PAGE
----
Are you sure you’re a doctor?
Work is under way on a new dress code for staffers at Aspen Valley Hospital, but nurses won’t have to wear white dresses, white stockings and those little caps ” unless they want to.
And physicians won’t have to wear a neck tie, but they will have to dress in a manner befitting a medical professional. In other words, not in ski pants.
The hospital’s strategic plan calls for new customer service standards, including a new dress code, according to John Sarpa, president of the AVH board.
The informality and casual dress at AVH has generated patient complaints, he said.
“I would tell you, when you walk through the front door of a hospital … you want to know who the doc is real quick,” Sarpa said. “When you walk into Valley View [in Glenwood Springs], very rarely will you see a doctor dressed in his bike clothes treating somebody.”
AVH already has a dress code, but some staffers have taken liberties with it, according to Ginny Dyche, director of community relations. She has been assigned the task of rewriting the code.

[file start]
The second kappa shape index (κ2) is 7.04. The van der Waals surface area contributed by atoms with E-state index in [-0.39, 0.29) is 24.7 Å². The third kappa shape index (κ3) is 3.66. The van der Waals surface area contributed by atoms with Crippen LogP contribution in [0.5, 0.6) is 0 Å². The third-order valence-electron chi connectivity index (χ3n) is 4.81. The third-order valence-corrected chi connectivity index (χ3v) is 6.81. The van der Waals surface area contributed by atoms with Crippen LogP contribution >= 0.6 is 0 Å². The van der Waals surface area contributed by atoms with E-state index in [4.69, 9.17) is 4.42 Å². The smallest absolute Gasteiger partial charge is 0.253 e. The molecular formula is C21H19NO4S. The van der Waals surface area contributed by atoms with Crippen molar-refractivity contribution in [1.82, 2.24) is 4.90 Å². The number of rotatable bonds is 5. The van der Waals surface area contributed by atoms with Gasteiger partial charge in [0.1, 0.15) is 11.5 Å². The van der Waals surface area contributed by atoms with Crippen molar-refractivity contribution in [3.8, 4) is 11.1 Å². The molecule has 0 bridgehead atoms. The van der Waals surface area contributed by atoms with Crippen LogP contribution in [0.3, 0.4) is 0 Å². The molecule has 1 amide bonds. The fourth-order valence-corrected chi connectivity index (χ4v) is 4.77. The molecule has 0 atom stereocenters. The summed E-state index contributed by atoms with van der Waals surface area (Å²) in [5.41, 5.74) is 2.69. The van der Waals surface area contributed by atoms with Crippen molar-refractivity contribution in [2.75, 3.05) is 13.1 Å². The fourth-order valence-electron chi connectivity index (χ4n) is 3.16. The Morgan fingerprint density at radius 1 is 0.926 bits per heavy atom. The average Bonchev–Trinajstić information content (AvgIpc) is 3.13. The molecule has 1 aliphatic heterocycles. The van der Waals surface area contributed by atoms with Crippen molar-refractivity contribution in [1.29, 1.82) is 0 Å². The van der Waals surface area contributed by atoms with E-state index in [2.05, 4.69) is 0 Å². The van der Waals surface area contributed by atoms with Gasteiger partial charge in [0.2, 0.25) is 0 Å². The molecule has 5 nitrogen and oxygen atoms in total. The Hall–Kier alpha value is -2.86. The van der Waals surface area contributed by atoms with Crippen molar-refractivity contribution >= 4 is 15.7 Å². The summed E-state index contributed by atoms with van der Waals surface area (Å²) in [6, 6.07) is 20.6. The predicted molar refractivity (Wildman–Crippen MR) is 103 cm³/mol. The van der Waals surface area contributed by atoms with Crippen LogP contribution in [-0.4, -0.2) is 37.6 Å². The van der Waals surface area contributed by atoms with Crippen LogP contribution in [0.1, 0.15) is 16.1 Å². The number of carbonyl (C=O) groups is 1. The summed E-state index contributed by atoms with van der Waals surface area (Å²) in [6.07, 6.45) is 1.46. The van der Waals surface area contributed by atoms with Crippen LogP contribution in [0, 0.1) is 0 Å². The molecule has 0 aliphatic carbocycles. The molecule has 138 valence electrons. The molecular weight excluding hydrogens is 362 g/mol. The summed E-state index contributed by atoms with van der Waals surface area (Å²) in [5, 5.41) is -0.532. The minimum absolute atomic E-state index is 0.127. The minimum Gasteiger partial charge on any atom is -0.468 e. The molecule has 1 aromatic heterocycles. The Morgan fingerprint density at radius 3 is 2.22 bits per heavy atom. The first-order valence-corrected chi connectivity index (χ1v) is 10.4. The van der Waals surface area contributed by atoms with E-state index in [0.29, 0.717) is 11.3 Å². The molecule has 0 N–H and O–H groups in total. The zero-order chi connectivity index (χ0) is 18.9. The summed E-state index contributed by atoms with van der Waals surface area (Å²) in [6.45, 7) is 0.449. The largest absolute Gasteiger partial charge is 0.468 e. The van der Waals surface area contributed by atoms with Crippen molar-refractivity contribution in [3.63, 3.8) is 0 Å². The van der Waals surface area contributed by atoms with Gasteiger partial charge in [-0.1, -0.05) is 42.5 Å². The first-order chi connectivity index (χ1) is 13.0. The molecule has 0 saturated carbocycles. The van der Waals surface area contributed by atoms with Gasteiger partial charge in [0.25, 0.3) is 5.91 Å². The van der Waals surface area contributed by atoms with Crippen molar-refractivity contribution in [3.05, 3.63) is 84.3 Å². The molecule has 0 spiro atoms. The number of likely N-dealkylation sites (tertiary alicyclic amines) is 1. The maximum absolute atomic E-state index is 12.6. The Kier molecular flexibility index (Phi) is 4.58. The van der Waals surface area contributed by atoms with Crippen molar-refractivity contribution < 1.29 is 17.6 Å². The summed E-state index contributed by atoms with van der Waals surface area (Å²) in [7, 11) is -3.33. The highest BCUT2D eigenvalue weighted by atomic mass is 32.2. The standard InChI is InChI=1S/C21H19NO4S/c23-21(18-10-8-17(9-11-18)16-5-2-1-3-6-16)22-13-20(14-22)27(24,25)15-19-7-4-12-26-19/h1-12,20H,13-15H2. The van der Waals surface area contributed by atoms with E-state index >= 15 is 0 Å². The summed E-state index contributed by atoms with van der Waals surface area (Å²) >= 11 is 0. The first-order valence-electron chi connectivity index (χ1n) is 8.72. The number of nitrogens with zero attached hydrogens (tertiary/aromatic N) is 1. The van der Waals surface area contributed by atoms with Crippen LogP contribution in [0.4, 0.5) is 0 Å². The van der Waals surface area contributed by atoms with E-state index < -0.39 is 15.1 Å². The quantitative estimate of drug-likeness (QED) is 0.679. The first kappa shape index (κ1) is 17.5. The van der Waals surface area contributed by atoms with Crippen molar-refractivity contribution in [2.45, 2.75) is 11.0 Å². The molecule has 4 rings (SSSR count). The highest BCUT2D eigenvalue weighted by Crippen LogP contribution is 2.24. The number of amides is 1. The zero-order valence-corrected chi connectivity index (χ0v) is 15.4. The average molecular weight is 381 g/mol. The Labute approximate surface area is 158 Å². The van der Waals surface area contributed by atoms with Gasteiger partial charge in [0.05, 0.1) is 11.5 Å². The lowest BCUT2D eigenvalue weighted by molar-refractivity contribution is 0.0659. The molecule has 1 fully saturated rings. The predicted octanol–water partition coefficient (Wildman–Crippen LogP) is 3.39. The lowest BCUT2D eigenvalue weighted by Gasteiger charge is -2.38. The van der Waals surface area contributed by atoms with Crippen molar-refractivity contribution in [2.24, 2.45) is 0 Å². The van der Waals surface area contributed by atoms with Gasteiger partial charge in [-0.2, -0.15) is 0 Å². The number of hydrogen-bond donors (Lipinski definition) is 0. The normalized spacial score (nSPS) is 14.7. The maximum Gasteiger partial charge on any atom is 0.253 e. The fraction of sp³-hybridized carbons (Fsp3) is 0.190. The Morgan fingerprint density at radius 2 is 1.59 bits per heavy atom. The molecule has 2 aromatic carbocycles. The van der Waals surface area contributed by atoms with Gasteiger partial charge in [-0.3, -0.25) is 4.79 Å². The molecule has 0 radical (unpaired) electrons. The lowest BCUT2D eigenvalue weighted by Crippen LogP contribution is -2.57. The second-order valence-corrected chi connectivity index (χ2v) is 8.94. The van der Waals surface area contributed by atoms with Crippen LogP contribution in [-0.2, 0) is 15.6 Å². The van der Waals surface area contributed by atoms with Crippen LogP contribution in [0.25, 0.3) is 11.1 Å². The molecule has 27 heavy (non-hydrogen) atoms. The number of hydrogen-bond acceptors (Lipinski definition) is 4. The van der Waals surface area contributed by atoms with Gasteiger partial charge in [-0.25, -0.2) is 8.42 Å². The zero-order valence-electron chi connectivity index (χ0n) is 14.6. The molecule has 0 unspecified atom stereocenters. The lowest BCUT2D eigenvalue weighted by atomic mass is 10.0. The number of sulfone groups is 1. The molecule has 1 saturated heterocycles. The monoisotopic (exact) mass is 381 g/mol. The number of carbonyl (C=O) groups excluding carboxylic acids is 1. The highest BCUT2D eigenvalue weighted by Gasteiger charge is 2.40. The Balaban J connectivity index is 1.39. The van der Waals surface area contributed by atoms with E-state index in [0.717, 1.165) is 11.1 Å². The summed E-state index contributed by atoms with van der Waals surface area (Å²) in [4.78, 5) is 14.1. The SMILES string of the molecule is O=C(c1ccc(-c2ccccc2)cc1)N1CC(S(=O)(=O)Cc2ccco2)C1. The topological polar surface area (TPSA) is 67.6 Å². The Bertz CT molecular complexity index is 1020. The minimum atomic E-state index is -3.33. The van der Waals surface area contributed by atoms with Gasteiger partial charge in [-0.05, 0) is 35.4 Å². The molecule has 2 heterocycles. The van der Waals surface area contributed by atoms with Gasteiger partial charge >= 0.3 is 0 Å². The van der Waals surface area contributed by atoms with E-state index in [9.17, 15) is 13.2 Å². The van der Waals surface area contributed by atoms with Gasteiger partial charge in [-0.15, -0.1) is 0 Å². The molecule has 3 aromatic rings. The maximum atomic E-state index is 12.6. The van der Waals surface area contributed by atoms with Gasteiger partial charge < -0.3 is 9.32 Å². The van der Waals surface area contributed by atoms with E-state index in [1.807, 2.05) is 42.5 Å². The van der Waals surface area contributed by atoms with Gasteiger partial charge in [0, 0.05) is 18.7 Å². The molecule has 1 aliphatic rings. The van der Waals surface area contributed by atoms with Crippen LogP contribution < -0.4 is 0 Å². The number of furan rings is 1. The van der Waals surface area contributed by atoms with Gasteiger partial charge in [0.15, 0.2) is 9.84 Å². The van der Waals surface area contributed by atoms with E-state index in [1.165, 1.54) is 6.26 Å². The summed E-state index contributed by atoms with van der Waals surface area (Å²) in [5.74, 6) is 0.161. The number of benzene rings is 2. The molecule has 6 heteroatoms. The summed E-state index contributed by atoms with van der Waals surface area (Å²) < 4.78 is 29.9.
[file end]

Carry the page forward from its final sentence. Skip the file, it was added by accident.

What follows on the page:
“I keep telling the employees, we don’t want to lose the casual feel at the hospital,” Dyche said.
However, some patients feel the casualness has gone too far, she said.
People receiving treatment want to feel that a physician’s focus is on them, not on the bike ride they just took or the one they’re about to take, Sarpa added.
“There’s a correlation between how you dress and how you conduct yourself,” he said.
A couple of City Council members, hearing a presentation on the hospital’s strategic plan, expressed reservations about the move.
“That doesn’t set very well with me,” said Councilman Terry Paulson.
Dyche said she is working with hospital department managers in drafting the new dress code, since they’ll be the ones enforcing it.
“The vast majority of managers are in favor of some changes,” she said.
Many AVH staffers dress in surgical scrubs, and they will be able to continue to do so, she said.
Most casual observers who walk into the hospital won’t notice any difference when the new code is in place, Dyche predicted.
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In Snowmass Village and the Roaring Fork Valley, an ever-changing supply and demand equation impacted by COVID-19 continues to mold the landscape of child care services.